Jun 19, 2013 | Featured in: Watching Backyard Birds, August 2013

Orphaned Birds: What To Do?

A fledgling American robin bathes in a backyard bird bath.
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If I find a young bird that has fallen from the nest, what should I do?

Try to place the nestling back in its nest if at all possible. This will be the young bird's best chance for survival. If you can't find the nest or a place to put the nestling out of harm's way, you will need to get the bird to a licensed rehabilitator as soon as possible. Baby birds are unable to thermoregulate (regulate their body temperature), so they must be kept in a protected area with a heat source. A soft nest made of tissues inside a small cardboard box placed on a heating pad set on "low" is a good temporary home. A moist sponge placed in the box will add a touch of desired humidity.

Your state or provincial fish and wildlife officers are responsible for licensing and regulating the activities of rehabilitators and have listings for all rehabbers in your state.

If a fledgling is found hopping around on the ground, it should be left alone if it's in a safe area. It can be placed up on a tree branch or in a shrub if in a dangerous situation but must remain in the same area so its parents can find it. Birds have an underdeveloped sense of smell, so handling the baby bird won't cause the parents to abandon it. Young birds often leave the nest before they are capable of flight. They spend a few pre-flight days hopping on the ground and flapping their wings. Its parents are keeping an eye on it and feeding it when necessary. During this time the fledgling is learning valuable survival lessons from its parents.

Emergency food for nestlings

If you find an orphaned nestling songbird and there's no licensed rehabilitator immediately available to receive the youngster, here is a recipe for basic baby bird care.

Grind up dry dog food into a powder. Add warm water to make a yogurt-like slurry. Offer it to the bird through a baby medicine syringe, gently prying the bill open. Keep the bird warm in a tissue nest inside a box. If necessary, use a warm water bottle or heating pad on "low" placed nearby. As soon as possible get the bird to a wildlife rehabilitator.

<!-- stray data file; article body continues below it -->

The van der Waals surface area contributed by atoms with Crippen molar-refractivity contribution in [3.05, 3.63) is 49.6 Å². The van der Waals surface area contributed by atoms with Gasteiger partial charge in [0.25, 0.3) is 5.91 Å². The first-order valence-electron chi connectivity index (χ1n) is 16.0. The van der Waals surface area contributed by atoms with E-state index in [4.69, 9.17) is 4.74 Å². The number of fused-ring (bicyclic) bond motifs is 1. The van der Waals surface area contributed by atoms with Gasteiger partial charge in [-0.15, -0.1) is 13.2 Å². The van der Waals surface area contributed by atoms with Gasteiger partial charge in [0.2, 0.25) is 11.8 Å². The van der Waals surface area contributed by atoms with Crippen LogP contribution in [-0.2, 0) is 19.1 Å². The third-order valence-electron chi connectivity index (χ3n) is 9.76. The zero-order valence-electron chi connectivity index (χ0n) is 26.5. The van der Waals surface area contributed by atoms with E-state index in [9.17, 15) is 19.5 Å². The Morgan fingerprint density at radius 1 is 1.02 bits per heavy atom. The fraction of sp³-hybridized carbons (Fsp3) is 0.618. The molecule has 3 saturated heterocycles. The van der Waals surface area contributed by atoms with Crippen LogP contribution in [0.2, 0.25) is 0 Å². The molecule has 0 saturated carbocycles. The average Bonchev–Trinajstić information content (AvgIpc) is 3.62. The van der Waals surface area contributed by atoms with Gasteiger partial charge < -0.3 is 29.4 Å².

This article is excerpted from our popular booklet The Backyard Bird Watcher's Answer Guide by Bill Thompson, III. Browse other BWD titles designed to help you learn more about backyard birds. »

About Bill Thompson, III

Bill Thompson III is the editor of Bird Watcher's Digest by day. He's also a keen birder, the author of many books, a dad, a field trip leader, an ecotourism consultant, a guitar player, and blogger.

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  • Fascinating, how insightful both the humans and cheep cheeps are... Thanks for sharing.
    by Kimber timbers, Fri, 27 Apr 2018
  • #18 in the Gallery is misidentified as a Tree Sparrow, instead of Tree Swallow.
    by Ron, Mon, 23 Apr 2018
  • yep i do the microwave too....they don't break down in our compost so the birds get them!
    by ecumam2, Wed, 18 Apr 2018
  • As you probably know, sunflower seed hulls have a bio-chemical in them, (allelopathic), which keeps any other seeds from sprouting, in the same area. I have used this fact, to a purpose. With a large build up, each year (& yes, it is a bare spot!), I rake up the "bounty" & spread them on areas of bulbs & perennials to keep the annual weeds down. It's also helpful near blue squill bulbs, which drop seeds through the fence that divides a perennial garden, from the lawn , where they are welcome to naturalize. The garden can be over run with them, so sunflower hulls can keep the sprouting down.
    by Plntlady, Tue, 17 Apr 2018
  • I do this in a small garden, near our road, where winter road sand can build up & bury the small, low-growing plants that live there. In spring I just pick up the burlap & shake it back onto the road, before the road crew comes by with the street sweeper, in spring.
    by Plntlady, Tue, 17 Apr 2018